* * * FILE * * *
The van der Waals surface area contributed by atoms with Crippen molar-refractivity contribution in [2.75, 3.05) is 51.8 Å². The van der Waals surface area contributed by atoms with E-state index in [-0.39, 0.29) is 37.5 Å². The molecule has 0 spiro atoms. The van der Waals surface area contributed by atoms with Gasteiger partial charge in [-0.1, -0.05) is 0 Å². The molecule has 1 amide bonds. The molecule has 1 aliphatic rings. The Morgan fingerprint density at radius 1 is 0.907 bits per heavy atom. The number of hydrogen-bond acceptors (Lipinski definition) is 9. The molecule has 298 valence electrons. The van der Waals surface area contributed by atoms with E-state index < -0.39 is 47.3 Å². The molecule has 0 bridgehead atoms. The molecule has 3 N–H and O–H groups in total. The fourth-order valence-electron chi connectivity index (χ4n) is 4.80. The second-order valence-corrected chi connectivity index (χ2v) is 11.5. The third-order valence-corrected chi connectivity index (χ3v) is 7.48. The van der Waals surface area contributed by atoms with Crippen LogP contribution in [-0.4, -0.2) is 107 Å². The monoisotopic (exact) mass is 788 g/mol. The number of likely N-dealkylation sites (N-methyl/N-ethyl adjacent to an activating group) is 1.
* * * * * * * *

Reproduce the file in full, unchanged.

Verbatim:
The van der Waals surface area contributed by atoms with Crippen molar-refractivity contribution in [2.75, 3.05) is 51.8 Å². The van der Waals surface area contributed by atoms with E-state index in [-0.39, 0.29) is 37.5 Å². The molecule has 0 spiro atoms. The van der Waals surface area contributed by atoms with Gasteiger partial charge in [-0.1, -0.05) is 0 Å². The molecule has 1 amide bonds. The molecule has 1 aliphatic rings. The Morgan fingerprint density at radius 1 is 0.907 bits per heavy atom. The number of hydrogen-bond acceptors (Lipinski definition) is 9. The molecule has 298 valence electrons. The van der Waals surface area contributed by atoms with E-state index < -0.39 is 47.3 Å². The molecule has 0 bridgehead atoms. The molecule has 3 N–H and O–H groups in total. The fourth-order valence-electron chi connectivity index (χ4n) is 4.80. The second-order valence-corrected chi connectivity index (χ2v) is 11.5. The third-order valence-corrected chi connectivity index (χ3v) is 7.48. The van der Waals surface area contributed by atoms with Crippen LogP contribution in [-0.4, -0.2) is 107 Å². The monoisotopic (exact) mass is 788 g/mol. The number of likely N-dealkylation sites (N-methyl/N-ethyl adjacent to an activating group) is 1.